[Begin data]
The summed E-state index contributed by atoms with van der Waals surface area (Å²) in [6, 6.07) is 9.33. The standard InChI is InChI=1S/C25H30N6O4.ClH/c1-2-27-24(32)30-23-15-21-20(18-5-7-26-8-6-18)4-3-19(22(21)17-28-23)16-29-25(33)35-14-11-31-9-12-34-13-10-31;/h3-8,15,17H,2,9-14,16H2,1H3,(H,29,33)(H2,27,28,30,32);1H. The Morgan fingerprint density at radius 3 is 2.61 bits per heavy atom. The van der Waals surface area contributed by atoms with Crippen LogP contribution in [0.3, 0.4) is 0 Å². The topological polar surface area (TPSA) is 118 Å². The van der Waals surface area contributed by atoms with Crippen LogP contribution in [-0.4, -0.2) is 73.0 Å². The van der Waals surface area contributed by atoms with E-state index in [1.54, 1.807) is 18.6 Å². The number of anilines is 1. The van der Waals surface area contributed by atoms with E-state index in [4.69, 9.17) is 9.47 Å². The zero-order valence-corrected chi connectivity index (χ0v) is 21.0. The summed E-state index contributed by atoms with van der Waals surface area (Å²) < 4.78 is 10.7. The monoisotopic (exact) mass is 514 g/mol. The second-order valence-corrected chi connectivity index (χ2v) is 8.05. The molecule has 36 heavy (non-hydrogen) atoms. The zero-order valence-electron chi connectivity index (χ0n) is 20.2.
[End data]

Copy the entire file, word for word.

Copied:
The summed E-state index contributed by atoms with van der Waals surface area (Å²) in [6, 6.07) is 9.33. The standard InChI is InChI=1S/C25H30N6O4.ClH/c1-2-27-24(32)30-23-15-21-20(18-5-7-26-8-6-18)4-3-19(22(21)17-28-23)16-29-25(33)35-14-11-31-9-12-34-13-10-31;/h3-8,15,17H,2,9-14,16H2,1H3,(H,29,33)(H2,27,28,30,32);1H. The Morgan fingerprint density at radius 3 is 2.61 bits per heavy atom. The van der Waals surface area contributed by atoms with Crippen LogP contribution in [0.3, 0.4) is 0 Å². The topological polar surface area (TPSA) is 118 Å². The van der Waals surface area contributed by atoms with Crippen LogP contribution in [-0.4, -0.2) is 73.0 Å². The van der Waals surface area contributed by atoms with E-state index in [1.54, 1.807) is 18.6 Å². The number of anilines is 1. The van der Waals surface area contributed by atoms with E-state index in [4.69, 9.17) is 9.47 Å². The zero-order valence-corrected chi connectivity index (χ0v) is 21.0. The summed E-state index contributed by atoms with van der Waals surface area (Å²) < 4.78 is 10.7. The monoisotopic (exact) mass is 514 g/mol. The second-order valence-corrected chi connectivity index (χ2v) is 8.05. The molecule has 36 heavy (non-hydrogen) atoms. The zero-order valence-electron chi connectivity index (χ0n) is 20.2.